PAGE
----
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I am confused after reading conflicting text from different sources. For example, I read that divergent oceanic plates form ridges. National Geographic calls Mid-Atlantic Ridge a valley!

On the other hand, Wikipedia states this:

The Mid-Atlantic Ridge includes a deep rift valley that runs along the axis of the ridge along nearly its entire length. This rift marks the actual boundary between adjacent tectonic plates, where magma from the mantle reaches the seafloor, erupting as lava and producing new crustal material for the plates.

As per Wikipedia: a rift valley is a type of trench!

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Trench has a specific meaning in plate tectonics. It doesn't just refer to any valley; it specifically refers to the features formed at subduction zones by the flexure of the downgoing oceanic plate. A classic example is the Marianas Trench which is the location of the deepest point in the ocean

enter image description here

Fast spreading ridges do indeed have valleys at their centre but these are not usually referred to as trenches to avoid confusion. In slow spreading ridges the valley is often filled up with erupted lavas. However, the valley sits on top of a much larger ridge, which is the surface expression of hot mantle upwelling below the spreading axis.

enter image description here

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  • $\begingroup$ Could you please cite a source for "A trench has a specific meaning in plate tectonics. It doesn't just refer to any valley; it specifically refers to the features formed at subduction zones by the flexure of the downgoing oceanic plate. " Wikipedia (en.wikipedia.org/wiki/Trench) states that rift valley is an example of trench. $\endgroup$ – Nikhil Jan 29 '18 at 11:03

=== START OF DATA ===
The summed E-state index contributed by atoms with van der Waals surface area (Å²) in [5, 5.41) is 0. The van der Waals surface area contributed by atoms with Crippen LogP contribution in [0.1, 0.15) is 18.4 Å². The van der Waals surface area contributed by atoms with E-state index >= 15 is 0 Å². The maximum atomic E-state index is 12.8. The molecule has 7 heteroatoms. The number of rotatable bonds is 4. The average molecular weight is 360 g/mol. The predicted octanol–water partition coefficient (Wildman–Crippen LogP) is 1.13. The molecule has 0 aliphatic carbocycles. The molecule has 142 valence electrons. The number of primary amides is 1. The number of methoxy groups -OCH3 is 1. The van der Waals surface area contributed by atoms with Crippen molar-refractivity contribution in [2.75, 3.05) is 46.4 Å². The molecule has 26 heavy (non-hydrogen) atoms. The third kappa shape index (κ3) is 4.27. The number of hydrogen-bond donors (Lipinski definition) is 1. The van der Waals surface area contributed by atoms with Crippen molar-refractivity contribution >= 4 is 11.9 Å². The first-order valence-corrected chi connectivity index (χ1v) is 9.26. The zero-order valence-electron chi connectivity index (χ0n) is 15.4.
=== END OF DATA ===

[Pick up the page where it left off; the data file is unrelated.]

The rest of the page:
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    $\begingroup$ It's just a general piece of terminology. You could describe a rift valley as a trench but when people talk about trenches in a tectonic context, they are usually referring to subduction zones. $\endgroup$ – bon Jan 29 '18 at 12:10
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Let's clear up the terminology first:

trench

A trench, as @bon has described in their answer, is formed where tectonic plates move towards each other and one of the plates is subducted under the other. @bon has also provided an illuminating illustration. The German term for an oceanic trench is Tiefseerinne (literally "deep sea groove").

rift-valley or graben

A graben or rift valley is formed where tectonic plates move away from each other and part of the broken crust sinks. The illustration below is from Wikipedia. The German term for a graben is Graben (literally "trench").

Graben

Now that we know the terminology, we can look at the Mid-Atlantic Ridge.

Mid-Atlantic Ridge

The Mid-Atlantic Ridge has been created by seafloor spreading: the plates drift apart and the rift is filled with magma from below. The resulting new crust is warmer than the older material surrounding it and therefore has higher buoyancy: it floats more easily and rests higher on the magma below, forming a ridge in relation to the colder, older, more heavy material around it.

You can see this beautifully in the second illustration that @bon has provided: The crust is not thicker under the rift, rather it floats up.

So the ridge is a ridge, not a trench, but the rift valley along its length is not a trench either, but a graben: it has been formed by tectonic plates moving away from each other and parts of the separating ridge breaking off its edge and sinking into the rift.

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